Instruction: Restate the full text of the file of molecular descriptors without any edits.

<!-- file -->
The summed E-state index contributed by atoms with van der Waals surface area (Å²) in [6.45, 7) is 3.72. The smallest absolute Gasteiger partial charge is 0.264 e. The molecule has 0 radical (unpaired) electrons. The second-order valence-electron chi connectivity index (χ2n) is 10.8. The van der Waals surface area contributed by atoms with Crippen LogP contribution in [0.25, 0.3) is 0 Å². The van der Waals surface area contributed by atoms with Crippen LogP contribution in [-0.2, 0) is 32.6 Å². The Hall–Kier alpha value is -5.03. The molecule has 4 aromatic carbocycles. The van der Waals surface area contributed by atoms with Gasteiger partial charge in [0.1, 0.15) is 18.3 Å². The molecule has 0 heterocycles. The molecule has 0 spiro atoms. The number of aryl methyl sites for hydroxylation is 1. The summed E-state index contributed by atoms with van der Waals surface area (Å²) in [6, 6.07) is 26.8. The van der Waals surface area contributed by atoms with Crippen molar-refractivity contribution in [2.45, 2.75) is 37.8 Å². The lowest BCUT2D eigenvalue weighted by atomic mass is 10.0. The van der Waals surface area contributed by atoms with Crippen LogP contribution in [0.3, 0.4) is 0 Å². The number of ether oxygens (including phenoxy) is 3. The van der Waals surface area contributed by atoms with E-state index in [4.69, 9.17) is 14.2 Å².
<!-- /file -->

The summed E-state index contributed by atoms with van der Waals surface area (Å²) in [6.45, 7) is 3.72. The smallest absolute Gasteiger partial charge is 0.264 e. The molecule has 0 radical (unpaired) electrons. The second-order valence-electron chi connectivity index (χ2n) is 10.8. The van der Waals surface area contributed by atoms with Crippen LogP contribution in [0.25, 0.3) is 0 Å². The van der Waals surface area contributed by atoms with Crippen LogP contribution in [-0.2, 0) is 32.6 Å². The Hall–Kier alpha value is -5.03. The molecule has 4 aromatic carbocycles. The van der Waals surface area contributed by atoms with Gasteiger partial charge in [0.1, 0.15) is 18.3 Å². The molecule has 0 heterocycles. The molecule has 0 spiro atoms. The number of aryl methyl sites for hydroxylation is 1. The summed E-state index contributed by atoms with van der Waals surface area (Å²) in [6, 6.07) is 26.8. The van der Waals surface area contributed by atoms with Crippen molar-refractivity contribution in [2.45, 2.75) is 37.8 Å². The lowest BCUT2D eigenvalue weighted by atomic mass is 10.0. The van der Waals surface area contributed by atoms with Crippen LogP contribution in [0.3, 0.4) is 0 Å². The number of ether oxygens (including phenoxy) is 3. The van der Waals surface area contributed by atoms with E-state index in [4.69, 9.17) is 14.2 Å².